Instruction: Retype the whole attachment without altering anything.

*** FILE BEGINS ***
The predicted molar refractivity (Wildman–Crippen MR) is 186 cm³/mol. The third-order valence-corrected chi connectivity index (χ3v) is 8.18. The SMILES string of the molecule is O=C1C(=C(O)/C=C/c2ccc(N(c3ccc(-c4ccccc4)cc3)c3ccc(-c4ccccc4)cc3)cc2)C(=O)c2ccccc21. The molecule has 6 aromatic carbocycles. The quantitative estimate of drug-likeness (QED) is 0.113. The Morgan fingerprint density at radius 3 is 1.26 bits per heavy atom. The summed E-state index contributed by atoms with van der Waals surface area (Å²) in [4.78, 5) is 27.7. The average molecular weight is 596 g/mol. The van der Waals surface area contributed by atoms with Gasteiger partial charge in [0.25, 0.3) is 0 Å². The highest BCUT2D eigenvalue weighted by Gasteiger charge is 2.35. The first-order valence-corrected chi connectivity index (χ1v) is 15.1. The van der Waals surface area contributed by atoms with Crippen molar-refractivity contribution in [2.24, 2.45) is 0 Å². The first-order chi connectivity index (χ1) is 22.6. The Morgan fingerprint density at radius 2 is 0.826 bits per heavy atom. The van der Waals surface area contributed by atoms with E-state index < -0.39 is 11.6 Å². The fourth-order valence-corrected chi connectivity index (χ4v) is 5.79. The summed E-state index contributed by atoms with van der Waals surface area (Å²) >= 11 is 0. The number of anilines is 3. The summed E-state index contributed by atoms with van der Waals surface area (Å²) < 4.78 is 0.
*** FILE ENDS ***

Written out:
The predicted molar refractivity (Wildman–Crippen MR) is 186 cm³/mol. The third-order valence-corrected chi connectivity index (χ3v) is 8.18. The SMILES string of the molecule is O=C1C(=C(O)/C=C/c2ccc(N(c3ccc(-c4ccccc4)cc3)c3ccc(-c4ccccc4)cc3)cc2)C(=O)c2ccccc21. The molecule has 6 aromatic carbocycles. The quantitative estimate of drug-likeness (QED) is 0.113. The Morgan fingerprint density at radius 3 is 1.26 bits per heavy atom. The summed E-state index contributed by atoms with van der Waals surface area (Å²) in [4.78, 5) is 27.7. The average molecular weight is 596 g/mol. The van der Waals surface area contributed by atoms with Gasteiger partial charge in [0.25, 0.3) is 0 Å². The highest BCUT2D eigenvalue weighted by Gasteiger charge is 2.35. The first-order valence-corrected chi connectivity index (χ1v) is 15.1. The van der Waals surface area contributed by atoms with Crippen molar-refractivity contribution in [2.24, 2.45) is 0 Å². The first-order chi connectivity index (χ1) is 22.6. The Morgan fingerprint density at radius 2 is 0.826 bits per heavy atom. The van der Waals surface area contributed by atoms with E-state index < -0.39 is 11.6 Å². The fourth-order valence-corrected chi connectivity index (χ4v) is 5.79. The summed E-state index contributed by atoms with van der Waals surface area (Å²) >= 11 is 0. The number of anilines is 3. The summed E-state index contributed by atoms with van der Waals surface area (Å²) < 4.78 is 0.